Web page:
From behind two monitors, a custom-built computer and a high-quality keyboard and mouse, Shirley Curry says, “give me that soul of the dragon.” She has just fired an iron arrow into its hide. After weeks of preparing for this battle, the 82-year-old gamer is content with her victory.

Shirley has been playing Skyrim since 2014 and has posted her gameplay on a daily basis for the last three years. After her son introduced her to the computer game Civilization in the 1990s, she was hooked on gaming. More recently, Shirley immersed herself in online gaming culture and was frequently commenting on other gamers’ posts. Members of her gaming community encouraged her to release videos of her own gameplay. Shortly after she did so, one of her fans shared one of her videos on This exposure multiplied Shirley’s fan base and started her journey as Grandma Gamer.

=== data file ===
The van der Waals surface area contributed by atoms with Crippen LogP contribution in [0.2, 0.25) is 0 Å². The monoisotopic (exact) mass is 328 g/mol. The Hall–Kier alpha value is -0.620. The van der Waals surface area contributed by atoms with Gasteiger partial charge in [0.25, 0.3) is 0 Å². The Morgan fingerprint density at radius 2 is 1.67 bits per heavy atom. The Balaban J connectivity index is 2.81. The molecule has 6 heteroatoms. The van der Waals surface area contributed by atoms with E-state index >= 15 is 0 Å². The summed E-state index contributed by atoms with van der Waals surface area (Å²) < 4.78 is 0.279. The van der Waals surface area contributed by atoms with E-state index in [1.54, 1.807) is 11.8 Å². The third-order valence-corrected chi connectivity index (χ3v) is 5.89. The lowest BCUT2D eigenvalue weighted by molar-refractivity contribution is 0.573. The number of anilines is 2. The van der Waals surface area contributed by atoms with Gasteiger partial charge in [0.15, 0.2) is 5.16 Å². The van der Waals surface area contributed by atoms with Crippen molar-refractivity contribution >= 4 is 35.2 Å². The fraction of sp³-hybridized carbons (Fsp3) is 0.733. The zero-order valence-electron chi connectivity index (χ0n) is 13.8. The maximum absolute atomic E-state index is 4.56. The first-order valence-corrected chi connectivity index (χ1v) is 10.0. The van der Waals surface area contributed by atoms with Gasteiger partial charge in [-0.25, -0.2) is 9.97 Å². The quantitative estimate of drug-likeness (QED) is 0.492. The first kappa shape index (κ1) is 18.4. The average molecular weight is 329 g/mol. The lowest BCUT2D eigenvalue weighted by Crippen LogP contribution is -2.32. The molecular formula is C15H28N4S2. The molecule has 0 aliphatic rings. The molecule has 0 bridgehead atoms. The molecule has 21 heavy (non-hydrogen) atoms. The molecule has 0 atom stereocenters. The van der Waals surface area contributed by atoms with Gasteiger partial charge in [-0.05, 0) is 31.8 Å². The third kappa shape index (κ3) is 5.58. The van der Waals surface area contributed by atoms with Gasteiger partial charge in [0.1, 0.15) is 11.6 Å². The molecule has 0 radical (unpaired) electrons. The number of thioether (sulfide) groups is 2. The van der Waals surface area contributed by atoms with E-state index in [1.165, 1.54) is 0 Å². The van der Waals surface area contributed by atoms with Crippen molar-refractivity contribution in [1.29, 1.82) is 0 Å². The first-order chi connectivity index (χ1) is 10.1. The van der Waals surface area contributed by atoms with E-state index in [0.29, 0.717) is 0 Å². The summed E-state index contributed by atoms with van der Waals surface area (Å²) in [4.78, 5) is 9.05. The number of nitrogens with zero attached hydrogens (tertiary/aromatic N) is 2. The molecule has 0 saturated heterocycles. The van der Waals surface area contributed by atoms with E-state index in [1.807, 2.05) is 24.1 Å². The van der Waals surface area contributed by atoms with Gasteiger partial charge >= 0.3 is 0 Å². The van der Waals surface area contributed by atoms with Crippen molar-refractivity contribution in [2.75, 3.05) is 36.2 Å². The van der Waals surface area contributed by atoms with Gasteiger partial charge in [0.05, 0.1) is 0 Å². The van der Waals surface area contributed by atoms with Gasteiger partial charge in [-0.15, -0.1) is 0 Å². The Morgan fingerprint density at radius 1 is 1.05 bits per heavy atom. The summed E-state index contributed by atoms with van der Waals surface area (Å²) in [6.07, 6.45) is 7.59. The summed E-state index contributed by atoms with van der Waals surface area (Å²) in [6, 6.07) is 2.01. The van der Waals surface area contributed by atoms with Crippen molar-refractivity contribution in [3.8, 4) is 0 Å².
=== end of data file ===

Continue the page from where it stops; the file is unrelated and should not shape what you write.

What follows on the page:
Shirley is a “role player,” meaning she immerses herself in a variety of characters and virtual worlds and then shares those experiences with her audience of 440, 000 followers — and growing! Her followers affectionately call her Grandma Shirley and she fondly refers to them as her grand kids.

“Gaming is good as you grow older because in a game, you have to make decisions, plan ahead, plan strategies, decide on what you are gonna do and where you gonna go, and which quest you’re gonna do, and how you are gonna do it. And your brain is acting.”

Three decades of gaming